Clockwise from top: Remnants of Azerbaijani APCs; internally displaced Azerbaijanis from the Armenian-occupied territories; Armenian T-72 tank memorial at the outskirts of Stepanakert; Armenian soldiers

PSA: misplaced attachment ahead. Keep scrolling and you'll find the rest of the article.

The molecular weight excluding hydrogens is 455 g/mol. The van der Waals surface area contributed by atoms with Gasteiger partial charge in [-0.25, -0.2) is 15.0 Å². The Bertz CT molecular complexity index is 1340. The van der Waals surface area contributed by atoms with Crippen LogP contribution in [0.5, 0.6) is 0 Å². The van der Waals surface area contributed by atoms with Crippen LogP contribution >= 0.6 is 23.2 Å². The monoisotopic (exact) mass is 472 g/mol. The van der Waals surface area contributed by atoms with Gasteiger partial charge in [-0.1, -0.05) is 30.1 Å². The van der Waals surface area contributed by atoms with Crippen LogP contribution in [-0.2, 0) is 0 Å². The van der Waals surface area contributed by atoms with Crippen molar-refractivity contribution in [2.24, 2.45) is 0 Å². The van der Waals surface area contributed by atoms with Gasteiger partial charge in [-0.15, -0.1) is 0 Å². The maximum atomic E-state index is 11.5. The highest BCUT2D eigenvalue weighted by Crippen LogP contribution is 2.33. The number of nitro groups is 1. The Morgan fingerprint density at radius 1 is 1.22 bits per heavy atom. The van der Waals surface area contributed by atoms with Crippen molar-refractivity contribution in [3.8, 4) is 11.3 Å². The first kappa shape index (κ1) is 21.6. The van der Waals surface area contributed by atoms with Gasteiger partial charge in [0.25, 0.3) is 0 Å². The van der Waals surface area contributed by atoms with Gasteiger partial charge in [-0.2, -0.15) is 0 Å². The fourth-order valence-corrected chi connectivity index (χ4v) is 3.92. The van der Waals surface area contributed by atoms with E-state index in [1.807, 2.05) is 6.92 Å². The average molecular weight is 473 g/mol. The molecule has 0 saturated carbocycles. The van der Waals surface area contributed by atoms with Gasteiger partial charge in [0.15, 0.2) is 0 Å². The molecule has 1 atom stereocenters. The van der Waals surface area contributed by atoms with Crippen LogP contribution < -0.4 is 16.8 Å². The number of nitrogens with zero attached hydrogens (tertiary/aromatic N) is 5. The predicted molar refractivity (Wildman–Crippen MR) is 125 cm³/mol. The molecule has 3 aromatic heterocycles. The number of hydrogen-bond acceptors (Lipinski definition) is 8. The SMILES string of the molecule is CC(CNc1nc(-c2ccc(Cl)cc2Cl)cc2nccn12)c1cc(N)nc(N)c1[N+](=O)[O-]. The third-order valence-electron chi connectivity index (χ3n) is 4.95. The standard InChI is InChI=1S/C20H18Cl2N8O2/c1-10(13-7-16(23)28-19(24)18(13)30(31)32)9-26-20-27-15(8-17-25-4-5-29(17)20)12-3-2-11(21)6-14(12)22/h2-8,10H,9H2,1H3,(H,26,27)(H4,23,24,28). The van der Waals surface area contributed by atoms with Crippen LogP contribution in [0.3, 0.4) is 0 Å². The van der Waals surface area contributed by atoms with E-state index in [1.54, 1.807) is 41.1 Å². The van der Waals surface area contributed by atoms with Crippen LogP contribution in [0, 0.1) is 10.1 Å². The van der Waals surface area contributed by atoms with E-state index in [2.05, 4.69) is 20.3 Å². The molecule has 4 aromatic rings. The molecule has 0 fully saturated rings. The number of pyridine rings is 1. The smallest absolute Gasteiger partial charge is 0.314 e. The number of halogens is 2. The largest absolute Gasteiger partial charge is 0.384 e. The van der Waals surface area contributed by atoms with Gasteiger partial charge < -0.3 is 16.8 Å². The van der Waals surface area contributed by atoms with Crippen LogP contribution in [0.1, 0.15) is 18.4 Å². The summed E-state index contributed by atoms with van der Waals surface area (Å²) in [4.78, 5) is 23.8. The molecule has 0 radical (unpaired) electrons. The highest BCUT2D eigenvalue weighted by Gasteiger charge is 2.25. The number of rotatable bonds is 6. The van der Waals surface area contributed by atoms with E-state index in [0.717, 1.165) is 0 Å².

The First Nagorno-Karabakh War was an ethnic and territorial conflict that took place from February 1988 to May 1994, in the enclave of Nagorno-Karabakh in southwestern Azerbaijan, between the majority ethnic Armenians of Nagorno-Karabakh backed by Armenia, and the Republic of Azerbaijan. As the war progressed, Armenia and Azerbaijan, both former Soviet Republics, entangled themselves in protracted, undeclared mountain warfare in the mountainous heights of Karabakh as Azerbaijan attempted to curb the secessionist movement in Nagorno-Karabakh. The enclave's parliament had voted in favor of uniting itself with Armenia and a referendum, boycotted by the Azerbaijani population of Nagorno-Karabakh, was held, whereby a majority voted in favor of independence. The demand to unify with Armenia began in a relatively peaceful manner in 1988; in the following months, as the Soviet Union disintegrated, it gradually grew into an increasingly violent conflict between Armenians and Azerbaijanis, resulting in ethnic cleansing, with the Sumgait (1988) and Baku (1990) pogroms directed against Armenians, and the Gugark pogrom (1988) and Khojaly Massacre (1992) directed against Azerbaijanis being notable examples. Inter-ethnic clashes between the two broke out shortly after the parliament of the Nagorno-Karabakh Autonomous Oblast (NKAO) in Azerbaijan voted to unify the region with Armenia on 20 February 1988. The declaration of secession from Azerbaijan was the final result of a territorial conflict regarding the land. As Azerbaijan declared its independence from the Soviet Union and removed the powers held by the enclave's government, the Armenian majority voted to secede from Azerbaijan and in the process proclaimed the unrecognizedRepublic of Nagorno-Karabakh.